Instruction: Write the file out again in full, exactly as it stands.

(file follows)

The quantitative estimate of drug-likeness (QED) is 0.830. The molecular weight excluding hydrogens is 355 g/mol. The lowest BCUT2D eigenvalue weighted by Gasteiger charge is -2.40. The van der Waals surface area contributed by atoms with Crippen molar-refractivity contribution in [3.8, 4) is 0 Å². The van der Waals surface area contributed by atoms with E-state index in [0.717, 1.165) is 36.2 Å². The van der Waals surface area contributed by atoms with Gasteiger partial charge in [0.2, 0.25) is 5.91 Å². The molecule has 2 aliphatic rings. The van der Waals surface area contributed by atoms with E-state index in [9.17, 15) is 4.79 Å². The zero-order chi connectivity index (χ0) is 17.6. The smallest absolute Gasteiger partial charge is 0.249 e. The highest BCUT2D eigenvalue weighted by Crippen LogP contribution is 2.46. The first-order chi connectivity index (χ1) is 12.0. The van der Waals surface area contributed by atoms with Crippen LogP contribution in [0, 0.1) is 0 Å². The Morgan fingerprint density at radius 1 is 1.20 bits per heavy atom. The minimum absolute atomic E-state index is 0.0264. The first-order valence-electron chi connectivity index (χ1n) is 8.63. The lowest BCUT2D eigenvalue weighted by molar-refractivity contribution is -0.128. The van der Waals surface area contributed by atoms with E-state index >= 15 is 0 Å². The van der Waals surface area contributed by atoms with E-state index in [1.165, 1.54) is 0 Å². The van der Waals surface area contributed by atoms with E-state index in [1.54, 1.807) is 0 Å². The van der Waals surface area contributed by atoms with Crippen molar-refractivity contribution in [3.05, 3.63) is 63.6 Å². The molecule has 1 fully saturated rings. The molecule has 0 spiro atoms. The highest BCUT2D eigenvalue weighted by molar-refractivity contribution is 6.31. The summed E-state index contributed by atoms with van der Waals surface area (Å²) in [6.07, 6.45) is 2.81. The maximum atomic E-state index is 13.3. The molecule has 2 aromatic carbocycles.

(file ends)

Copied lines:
The quantitative estimate of drug-likeness (QED) is 0.830. The molecular weight excluding hydrogens is 355 g/mol. The lowest BCUT2D eigenvalue weighted by Gasteiger charge is -2.40. The van der Waals surface area contributed by atoms with Crippen molar-refractivity contribution in [3.8, 4) is 0 Å². The van der Waals surface area contributed by atoms with E-state index in [0.717, 1.165) is 36.2 Å². The van der Waals surface area contributed by atoms with Gasteiger partial charge in [0.2, 0.25) is 5.91 Å². The molecule has 2 aliphatic rings. The van der Waals surface area contributed by atoms with E-state index in [9.17, 15) is 4.79 Å². The zero-order chi connectivity index (χ0) is 17.6. The smallest absolute Gasteiger partial charge is 0.249 e. The highest BCUT2D eigenvalue weighted by Crippen LogP contribution is 2.46. The first-order chi connectivity index (χ1) is 12.0. The van der Waals surface area contributed by atoms with Crippen LogP contribution in [0, 0.1) is 0 Å². The Morgan fingerprint density at radius 1 is 1.20 bits per heavy atom. The minimum absolute atomic E-state index is 0.0264. The first-order valence-electron chi connectivity index (χ1n) is 8.63. The lowest BCUT2D eigenvalue weighted by molar-refractivity contribution is -0.128. The van der Waals surface area contributed by atoms with E-state index >= 15 is 0 Å². The van der Waals surface area contributed by atoms with E-state index in [1.165, 1.54) is 0 Å². The van der Waals surface area contributed by atoms with E-state index in [1.54, 1.807) is 0 Å². The van der Waals surface area contributed by atoms with Crippen molar-refractivity contribution in [3.05, 3.63) is 63.6 Å². The molecule has 1 fully saturated rings. The molecule has 0 spiro atoms. The highest BCUT2D eigenvalue weighted by molar-refractivity contribution is 6.31. The summed E-state index contributed by atoms with van der Waals surface area (Å²) in [6.07, 6.45) is 2.81. The maximum atomic E-state index is 13.3. The molecule has 2 aromatic carbocycles.